Yesterday we did our second school visit, to watch a modern science lesson in action. Shane and I realised it was a long time since we were in a secondary school science lab, so thought we’d better see how it’s changed.
Strangely, it hadn’t in lots of ways. I found the knackered old benches, manky sinks and acid-stained test-tube racks comfortingly familiar. And the big periodic table poster actually made me want one of my own at home. But then I am a science nerd. What was different, was the teacher’s use of a computer (screen shown on projector, no interactive white board) throughout the lesson.
The teacher was doing a lesson on diffusion and used the computer screen in various ways – to show an animation of how diffusion worked, to put up text she wanted the students to read and/or copy, to show images…and then, at the end, to show a trailer for Jaws.
It was a great way of varying the lesson and adding some interest, but we were wracking our brains to work out what it had to do with anything – until she put up the last set of questions, about how a shark could detect blood from far away… We definitely thought top marks to Ms Forsyth for relating the scientific idea she was discussing to something unusual and interesting. And for having the imagination to use YouTube in that way.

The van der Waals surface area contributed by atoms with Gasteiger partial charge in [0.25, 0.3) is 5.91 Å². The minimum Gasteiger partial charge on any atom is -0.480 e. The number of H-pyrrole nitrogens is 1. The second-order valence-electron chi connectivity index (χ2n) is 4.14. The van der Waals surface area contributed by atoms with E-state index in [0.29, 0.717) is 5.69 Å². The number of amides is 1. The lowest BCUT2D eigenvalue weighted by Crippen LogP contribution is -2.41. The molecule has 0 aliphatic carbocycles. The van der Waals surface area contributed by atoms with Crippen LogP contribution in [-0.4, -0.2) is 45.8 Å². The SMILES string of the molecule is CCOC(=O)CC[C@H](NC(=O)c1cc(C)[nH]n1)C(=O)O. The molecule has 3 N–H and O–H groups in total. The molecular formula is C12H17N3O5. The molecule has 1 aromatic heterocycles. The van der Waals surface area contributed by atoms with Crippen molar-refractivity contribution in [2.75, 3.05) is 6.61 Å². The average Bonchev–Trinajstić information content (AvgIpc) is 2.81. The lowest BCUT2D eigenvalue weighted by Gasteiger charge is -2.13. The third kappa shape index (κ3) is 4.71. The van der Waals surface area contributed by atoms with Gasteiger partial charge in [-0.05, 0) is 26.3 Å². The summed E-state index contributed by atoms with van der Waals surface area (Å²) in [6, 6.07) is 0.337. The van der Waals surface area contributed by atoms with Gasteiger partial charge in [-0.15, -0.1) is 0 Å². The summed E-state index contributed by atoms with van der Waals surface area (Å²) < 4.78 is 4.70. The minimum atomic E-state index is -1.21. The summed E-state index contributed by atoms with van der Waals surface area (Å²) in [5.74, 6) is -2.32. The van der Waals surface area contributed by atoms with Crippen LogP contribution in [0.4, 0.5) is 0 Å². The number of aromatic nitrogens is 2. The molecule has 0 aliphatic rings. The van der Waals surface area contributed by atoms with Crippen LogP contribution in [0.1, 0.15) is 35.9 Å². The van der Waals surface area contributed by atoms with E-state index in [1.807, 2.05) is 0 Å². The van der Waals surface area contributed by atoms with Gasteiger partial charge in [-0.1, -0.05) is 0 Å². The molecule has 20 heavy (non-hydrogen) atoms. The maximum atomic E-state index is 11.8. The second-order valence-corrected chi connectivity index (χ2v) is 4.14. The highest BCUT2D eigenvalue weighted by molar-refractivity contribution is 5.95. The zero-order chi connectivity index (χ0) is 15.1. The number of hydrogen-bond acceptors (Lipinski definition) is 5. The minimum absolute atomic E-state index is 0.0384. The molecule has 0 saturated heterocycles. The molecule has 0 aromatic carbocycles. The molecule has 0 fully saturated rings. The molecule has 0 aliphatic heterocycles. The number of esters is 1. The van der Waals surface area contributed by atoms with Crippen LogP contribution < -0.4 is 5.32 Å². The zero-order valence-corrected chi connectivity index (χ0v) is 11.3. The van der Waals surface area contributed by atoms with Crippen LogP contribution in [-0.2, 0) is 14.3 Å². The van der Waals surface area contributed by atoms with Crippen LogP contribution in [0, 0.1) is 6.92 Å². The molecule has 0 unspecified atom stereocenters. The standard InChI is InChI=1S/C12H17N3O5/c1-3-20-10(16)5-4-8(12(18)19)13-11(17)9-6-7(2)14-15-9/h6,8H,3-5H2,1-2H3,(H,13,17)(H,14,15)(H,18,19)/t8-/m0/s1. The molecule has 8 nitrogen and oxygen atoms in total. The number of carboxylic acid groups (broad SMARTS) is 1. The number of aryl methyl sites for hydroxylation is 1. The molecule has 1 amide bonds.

I suppose the great thing about apps like YouTube (and the secret of their success) is that they do a simple thing very well, and people can use them however they want. As we keep realising in e-democracy, using existing (and popular) tools effectively is often far more useful than developing highly specialised bespoke systems – there’s no need for the public sector to keep re-inventing the wheel.